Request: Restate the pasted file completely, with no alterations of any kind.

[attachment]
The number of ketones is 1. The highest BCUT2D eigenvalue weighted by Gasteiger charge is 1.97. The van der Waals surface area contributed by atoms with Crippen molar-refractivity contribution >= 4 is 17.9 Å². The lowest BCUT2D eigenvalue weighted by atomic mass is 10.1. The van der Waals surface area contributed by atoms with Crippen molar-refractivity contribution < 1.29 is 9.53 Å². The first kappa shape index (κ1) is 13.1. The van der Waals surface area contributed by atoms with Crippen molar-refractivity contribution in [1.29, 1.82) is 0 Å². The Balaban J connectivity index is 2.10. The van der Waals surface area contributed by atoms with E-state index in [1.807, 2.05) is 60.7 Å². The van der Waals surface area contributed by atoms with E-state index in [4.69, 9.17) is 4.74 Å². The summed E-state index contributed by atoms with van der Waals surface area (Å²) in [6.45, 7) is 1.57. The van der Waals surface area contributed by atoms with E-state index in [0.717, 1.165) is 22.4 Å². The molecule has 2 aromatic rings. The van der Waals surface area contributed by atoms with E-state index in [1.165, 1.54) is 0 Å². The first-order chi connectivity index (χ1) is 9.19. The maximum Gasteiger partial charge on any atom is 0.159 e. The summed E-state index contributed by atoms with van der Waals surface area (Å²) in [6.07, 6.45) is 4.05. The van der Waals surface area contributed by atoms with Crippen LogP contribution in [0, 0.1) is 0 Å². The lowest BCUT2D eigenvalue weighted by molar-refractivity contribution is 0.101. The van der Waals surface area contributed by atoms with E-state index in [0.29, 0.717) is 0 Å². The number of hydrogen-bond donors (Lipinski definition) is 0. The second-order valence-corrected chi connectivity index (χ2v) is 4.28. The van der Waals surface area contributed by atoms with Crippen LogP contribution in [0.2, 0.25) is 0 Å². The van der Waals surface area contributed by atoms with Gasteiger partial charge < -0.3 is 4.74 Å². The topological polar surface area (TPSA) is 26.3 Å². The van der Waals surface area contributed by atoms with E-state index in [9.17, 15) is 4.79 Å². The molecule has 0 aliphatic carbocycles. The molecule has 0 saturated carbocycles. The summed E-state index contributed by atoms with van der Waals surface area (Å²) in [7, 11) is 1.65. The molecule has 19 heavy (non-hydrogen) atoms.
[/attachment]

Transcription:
The number of ketones is 1. The highest BCUT2D eigenvalue weighted by Gasteiger charge is 1.97. The van der Waals surface area contributed by atoms with Crippen molar-refractivity contribution >= 4 is 17.9 Å². The lowest BCUT2D eigenvalue weighted by atomic mass is 10.1. The van der Waals surface area contributed by atoms with Crippen molar-refractivity contribution < 1.29 is 9.53 Å². The first kappa shape index (κ1) is 13.1. The van der Waals surface area contributed by atoms with Crippen molar-refractivity contribution in [1.29, 1.82) is 0 Å². The Balaban J connectivity index is 2.10. The van der Waals surface area contributed by atoms with E-state index in [1.807, 2.05) is 60.7 Å². The van der Waals surface area contributed by atoms with E-state index in [4.69, 9.17) is 4.74 Å². The summed E-state index contributed by atoms with van der Waals surface area (Å²) in [6.45, 7) is 1.57. The van der Waals surface area contributed by atoms with E-state index in [0.717, 1.165) is 22.4 Å². The molecule has 2 aromatic rings. The van der Waals surface area contributed by atoms with E-state index in [1.165, 1.54) is 0 Å². The first-order chi connectivity index (χ1) is 9.19. The maximum Gasteiger partial charge on any atom is 0.159 e. The summed E-state index contributed by atoms with van der Waals surface area (Å²) in [6.07, 6.45) is 4.05. The van der Waals surface area contributed by atoms with Crippen LogP contribution in [0, 0.1) is 0 Å². The lowest BCUT2D eigenvalue weighted by molar-refractivity contribution is 0.101. The van der Waals surface area contributed by atoms with E-state index in [0.29, 0.717) is 0 Å². The number of hydrogen-bond donors (Lipinski definition) is 0. The second-order valence-corrected chi connectivity index (χ2v) is 4.28. The van der Waals surface area contributed by atoms with Crippen LogP contribution in [0.2, 0.25) is 0 Å². The van der Waals surface area contributed by atoms with Gasteiger partial charge < -0.3 is 4.74 Å². The topological polar surface area (TPSA) is 26.3 Å². The van der Waals surface area contributed by atoms with E-state index in [9.17, 15) is 4.79 Å². The molecule has 0 aliphatic carbocycles. The molecule has 0 saturated carbocycles. The summed E-state index contributed by atoms with van der Waals surface area (Å²) in [7, 11) is 1.65. The molecule has 19 heavy (non-hydrogen) atoms.